Diagnosis Code N82.0
Information for Medical Professionals
The following edits are applicable to this code:
Diagnoses for females only Diagnoses for females only
Diagnoses for females only.
Diagnostic Related Groups
The diagnosis code N82.0 is grouped in the following Diagnostic Related Group(s) (MS-DRG V34.0)
- 742 - UTERINE AND ADNEXA PROCEDURES FOR NON-MALIGNANCY WITH CC/MCC
- 743 - UTERINE AND ADNEXA PROCEDURES FOR NON-MALIGNANCY WITHOUT CC/MCC
Convert to ICD-9 General Equivalence Map
The ICD-10 and ICD-9 GEMs are used to facilitate linking between the diagnosis codes in ICD-9-CM and the new ICD-10-CM code set. The GEMs are the raw material from which providers, health information vendors and payers can derive specific applied mappings to meet their needs.
- 619.0 - Urin-genital fistul, fem (approximate) Approximate Flag
The approximate flag is on, indicating that the relationship between the code in the source system and the code in the target system is an approximate equivalent.
- Vesicovaginal fistula
Information for Patients
The bladder is a hollow organ in your lower abdomen that stores urine. Many conditions can affect your bladder. Some common ones are
- Cystitis - inflammation of the bladder, often from an infection
- Urinary incontinence - loss of bladder control
- Overactive bladder - a condition in which the bladder squeezes urine out at the wrong time
- Interstitial cystitis - a chronic problem that causes bladder pain and frequent, urgent urination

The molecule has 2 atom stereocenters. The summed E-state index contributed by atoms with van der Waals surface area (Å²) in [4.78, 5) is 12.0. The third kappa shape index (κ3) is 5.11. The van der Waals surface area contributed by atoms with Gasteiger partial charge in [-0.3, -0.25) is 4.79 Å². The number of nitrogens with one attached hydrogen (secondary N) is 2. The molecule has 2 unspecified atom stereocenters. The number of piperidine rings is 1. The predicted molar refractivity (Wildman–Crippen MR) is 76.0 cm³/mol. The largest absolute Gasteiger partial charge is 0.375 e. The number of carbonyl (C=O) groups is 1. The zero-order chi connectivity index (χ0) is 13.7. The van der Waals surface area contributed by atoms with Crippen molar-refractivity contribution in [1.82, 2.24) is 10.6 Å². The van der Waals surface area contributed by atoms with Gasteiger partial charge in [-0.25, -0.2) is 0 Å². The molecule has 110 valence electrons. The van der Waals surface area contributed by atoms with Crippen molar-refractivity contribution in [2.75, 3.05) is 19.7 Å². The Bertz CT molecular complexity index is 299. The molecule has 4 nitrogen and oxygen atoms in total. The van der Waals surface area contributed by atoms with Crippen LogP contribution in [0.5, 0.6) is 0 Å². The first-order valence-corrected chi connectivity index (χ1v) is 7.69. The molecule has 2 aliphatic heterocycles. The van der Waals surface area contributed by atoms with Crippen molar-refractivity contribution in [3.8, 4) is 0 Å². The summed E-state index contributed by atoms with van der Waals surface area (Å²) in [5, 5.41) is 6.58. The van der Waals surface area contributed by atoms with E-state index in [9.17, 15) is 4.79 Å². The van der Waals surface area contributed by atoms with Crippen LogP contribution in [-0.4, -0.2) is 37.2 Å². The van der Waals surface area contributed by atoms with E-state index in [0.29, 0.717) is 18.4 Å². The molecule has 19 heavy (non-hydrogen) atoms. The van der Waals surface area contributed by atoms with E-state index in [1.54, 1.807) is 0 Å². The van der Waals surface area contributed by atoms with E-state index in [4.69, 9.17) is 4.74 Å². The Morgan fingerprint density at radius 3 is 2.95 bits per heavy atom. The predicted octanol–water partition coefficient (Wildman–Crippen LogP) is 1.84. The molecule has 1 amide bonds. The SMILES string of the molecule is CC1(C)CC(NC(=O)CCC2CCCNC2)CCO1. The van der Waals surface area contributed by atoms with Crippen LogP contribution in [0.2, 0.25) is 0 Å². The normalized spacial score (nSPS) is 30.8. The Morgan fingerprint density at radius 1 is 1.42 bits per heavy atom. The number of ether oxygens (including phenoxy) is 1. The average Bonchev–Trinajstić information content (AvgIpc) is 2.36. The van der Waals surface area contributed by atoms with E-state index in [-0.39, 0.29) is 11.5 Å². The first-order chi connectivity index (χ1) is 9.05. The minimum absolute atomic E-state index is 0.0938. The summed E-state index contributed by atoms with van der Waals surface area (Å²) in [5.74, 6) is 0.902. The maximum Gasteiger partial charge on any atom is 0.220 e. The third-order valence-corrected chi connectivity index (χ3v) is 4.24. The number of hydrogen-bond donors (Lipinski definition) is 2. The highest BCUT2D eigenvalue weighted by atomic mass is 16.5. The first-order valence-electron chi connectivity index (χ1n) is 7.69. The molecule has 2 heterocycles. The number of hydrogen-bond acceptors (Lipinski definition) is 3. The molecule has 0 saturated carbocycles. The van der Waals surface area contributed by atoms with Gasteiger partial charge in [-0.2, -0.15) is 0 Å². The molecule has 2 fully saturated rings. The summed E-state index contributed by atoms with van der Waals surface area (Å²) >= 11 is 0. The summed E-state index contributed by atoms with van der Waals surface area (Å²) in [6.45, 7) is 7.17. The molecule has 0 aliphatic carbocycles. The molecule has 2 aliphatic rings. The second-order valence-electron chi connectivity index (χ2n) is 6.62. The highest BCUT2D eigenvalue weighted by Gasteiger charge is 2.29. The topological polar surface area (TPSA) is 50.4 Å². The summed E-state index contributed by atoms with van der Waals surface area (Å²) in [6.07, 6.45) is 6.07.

- Bladder cancer
Doctors diagnose bladder diseases using different tests. These include urine tests, x-rays, and an examination of the bladder wall with a scope called a cystoscope. Treatment depends on the cause of the problem. It may include medicines and, in severe cases, surgery.
NIH: National Institute of Diabetes and Digestive and Kidney Diseases
- Bladder biopsy
- Bladder outlet obstruction
- Bladder stones
- Cystitis - noninfectious
- Indwelling catheter care
- Neurogenic bladder
- Self catheterization - female
- Self catheterization - male
- Urinary catheters
- Urinary Retention - NIH (National Institute of Diabetes and Digestive and Kidney Diseases)
A fistula is an abnormal connection between two parts inside of the body. Fistulas may develop between different organs, such as between the esophagus and the windpipe or the bowel and the vagina. They can also develop between two blood vessels, such as between an artery and a vein or between two arteries.
Some people are born with a fistula. Other common causes of fistulas include
- Complications from surgery
- Diseases, such as Crohn's disease or ulcerative colitis
Treatment depends on the cause of the fistula, where it is, and how bad it is. Some fistulas will close on their own. In some cases, you may need antibiotics and/or surgery.
- Gastrointestinal fistula
Vaginal problems are some of the most common reasons women go to the doctor. They may have symptoms such as
- Abnormal bleeding
Often, the problem is vaginitis, an inflammation of the vagina. The main symptom is smelly vaginal discharge, but some women have no symptoms. Common causes are bacterial infections, trichomoniasis, and yeast infections.
Some other causes of vaginal symptoms include sexually transmitted diseases, vaginal cancer, and vulvar cancer. Treatment of vaginal problems depends on the cause.
- Bacterial Vaginosis (Centers for Disease Control and Prevention)
- Bacterial vaginosis -- aftercare
- Bartholin cyst or abscess
- Imperforate hymen
- Vaginal cysts
- Vaginal dryness
- Vaginal itching and discharge - Adult and adolescent
- Vaginal itching and discharge - child
- Vaginal yeast infection
- Vaginitis - self-care
- Vulvovaginitis - overview